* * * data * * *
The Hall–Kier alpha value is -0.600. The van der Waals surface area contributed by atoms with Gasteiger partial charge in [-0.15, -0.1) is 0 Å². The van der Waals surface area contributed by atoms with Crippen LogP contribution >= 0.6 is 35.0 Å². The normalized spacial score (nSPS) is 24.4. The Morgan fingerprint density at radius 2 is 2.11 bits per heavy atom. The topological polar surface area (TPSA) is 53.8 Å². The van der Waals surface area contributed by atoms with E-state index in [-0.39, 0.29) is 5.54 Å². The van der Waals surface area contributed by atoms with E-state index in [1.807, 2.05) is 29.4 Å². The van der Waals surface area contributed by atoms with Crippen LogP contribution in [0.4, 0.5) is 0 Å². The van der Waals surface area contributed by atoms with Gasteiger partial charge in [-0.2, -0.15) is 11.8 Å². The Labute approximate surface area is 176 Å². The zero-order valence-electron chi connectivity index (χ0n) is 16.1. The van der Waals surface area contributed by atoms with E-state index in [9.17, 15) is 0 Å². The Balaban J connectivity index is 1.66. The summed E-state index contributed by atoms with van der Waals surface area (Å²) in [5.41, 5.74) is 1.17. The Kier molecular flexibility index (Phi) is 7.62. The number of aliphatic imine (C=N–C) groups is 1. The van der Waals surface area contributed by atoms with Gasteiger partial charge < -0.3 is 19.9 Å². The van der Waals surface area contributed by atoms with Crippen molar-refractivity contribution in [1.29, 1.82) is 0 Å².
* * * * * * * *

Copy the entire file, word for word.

The Hall–Kier alpha value is -0.600. The van der Waals surface area contributed by atoms with Gasteiger partial charge in [-0.15, -0.1) is 0 Å². The van der Waals surface area contributed by atoms with Crippen LogP contribution >= 0.6 is 35.0 Å². The normalized spacial score (nSPS) is 24.4. The Morgan fingerprint density at radius 2 is 2.11 bits per heavy atom. The topological polar surface area (TPSA) is 53.8 Å². The van der Waals surface area contributed by atoms with E-state index in [-0.39, 0.29) is 5.54 Å². The van der Waals surface area contributed by atoms with E-state index in [1.807, 2.05) is 29.4 Å². The van der Waals surface area contributed by atoms with Crippen LogP contribution in [0.4, 0.5) is 0 Å². The van der Waals surface area contributed by atoms with Gasteiger partial charge in [-0.2, -0.15) is 11.8 Å². The Labute approximate surface area is 176 Å². The zero-order valence-electron chi connectivity index (χ0n) is 16.1. The van der Waals surface area contributed by atoms with E-state index in [9.17, 15) is 0 Å². The Balaban J connectivity index is 1.66. The summed E-state index contributed by atoms with van der Waals surface area (Å²) in [5.41, 5.74) is 1.17. The Kier molecular flexibility index (Phi) is 7.62. The number of aliphatic imine (C=N–C) groups is 1. The van der Waals surface area contributed by atoms with Gasteiger partial charge < -0.3 is 19.9 Å². The van der Waals surface area contributed by atoms with Crippen molar-refractivity contribution in [1.29, 1.82) is 0 Å².